Either he will indulge his audience by describing Islam as a great civilisation, thereby angering much of his political base; or he will stick to the deeply hostile rhetoric of his campaign.

There is, of course, room for an informed, careful, and nuanced speech to be made on the topic, but these are not adjectives commonly associated with Donald Trump. Indeed, the pressure is on.

He will be on the road for nine days at a time when pressure is building over the sacking of the former FBI director James Comey and the ongoing investigation into former national security advisor Michael Flynn’s contacts with Russia.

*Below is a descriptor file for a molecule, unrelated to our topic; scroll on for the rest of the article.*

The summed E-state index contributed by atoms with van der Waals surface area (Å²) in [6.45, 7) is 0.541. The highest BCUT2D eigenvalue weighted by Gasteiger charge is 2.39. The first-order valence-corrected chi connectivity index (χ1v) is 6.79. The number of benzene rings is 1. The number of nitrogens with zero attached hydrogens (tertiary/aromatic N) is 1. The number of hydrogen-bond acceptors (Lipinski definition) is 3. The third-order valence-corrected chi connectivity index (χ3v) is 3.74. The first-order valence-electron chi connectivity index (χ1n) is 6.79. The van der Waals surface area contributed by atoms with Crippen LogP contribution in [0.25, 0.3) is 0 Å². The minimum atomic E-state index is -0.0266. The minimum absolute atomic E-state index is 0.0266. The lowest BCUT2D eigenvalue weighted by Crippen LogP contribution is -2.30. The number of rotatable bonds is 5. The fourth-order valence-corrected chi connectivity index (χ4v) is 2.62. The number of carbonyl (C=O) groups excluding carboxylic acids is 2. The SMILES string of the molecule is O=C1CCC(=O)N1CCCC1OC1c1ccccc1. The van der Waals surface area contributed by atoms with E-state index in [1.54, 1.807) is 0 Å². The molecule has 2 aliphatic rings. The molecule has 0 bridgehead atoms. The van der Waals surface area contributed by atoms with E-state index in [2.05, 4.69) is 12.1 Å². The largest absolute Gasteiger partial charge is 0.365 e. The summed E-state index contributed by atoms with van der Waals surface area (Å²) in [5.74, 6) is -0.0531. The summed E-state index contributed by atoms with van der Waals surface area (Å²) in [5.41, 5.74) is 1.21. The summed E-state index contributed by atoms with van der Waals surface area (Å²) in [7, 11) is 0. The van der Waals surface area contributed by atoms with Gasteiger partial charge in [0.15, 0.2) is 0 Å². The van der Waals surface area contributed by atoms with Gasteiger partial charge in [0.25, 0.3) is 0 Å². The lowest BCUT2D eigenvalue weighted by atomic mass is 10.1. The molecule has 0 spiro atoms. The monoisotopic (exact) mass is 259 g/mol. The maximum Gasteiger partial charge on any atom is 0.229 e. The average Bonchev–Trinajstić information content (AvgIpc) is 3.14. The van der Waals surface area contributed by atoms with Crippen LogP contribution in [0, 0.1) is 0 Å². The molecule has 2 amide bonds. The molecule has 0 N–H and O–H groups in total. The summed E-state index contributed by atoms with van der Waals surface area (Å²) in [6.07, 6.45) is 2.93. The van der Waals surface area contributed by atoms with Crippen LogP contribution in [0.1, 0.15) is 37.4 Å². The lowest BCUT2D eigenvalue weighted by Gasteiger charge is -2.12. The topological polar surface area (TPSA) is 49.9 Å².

It is already being reported that Trump is not entirely enthusiastic about such a long overseas programme, but he is committed now. As with almost everything concerning his presidency, this extra pressure adds a wild air of unpredictability to what could happen.

Away from the lucrative deals and glad-handing, this will be the real standard by which to measure the success of Trump’s visit. For a relationship principally defined by its pursuit of stability, whether Trump can deliver what the Gulf really wants remains to be seen.

Shiraz Maher is a contributing writer for the New Statesman and a senior research fellow at King’s College London’s International Centre for the Study of Radicalisation.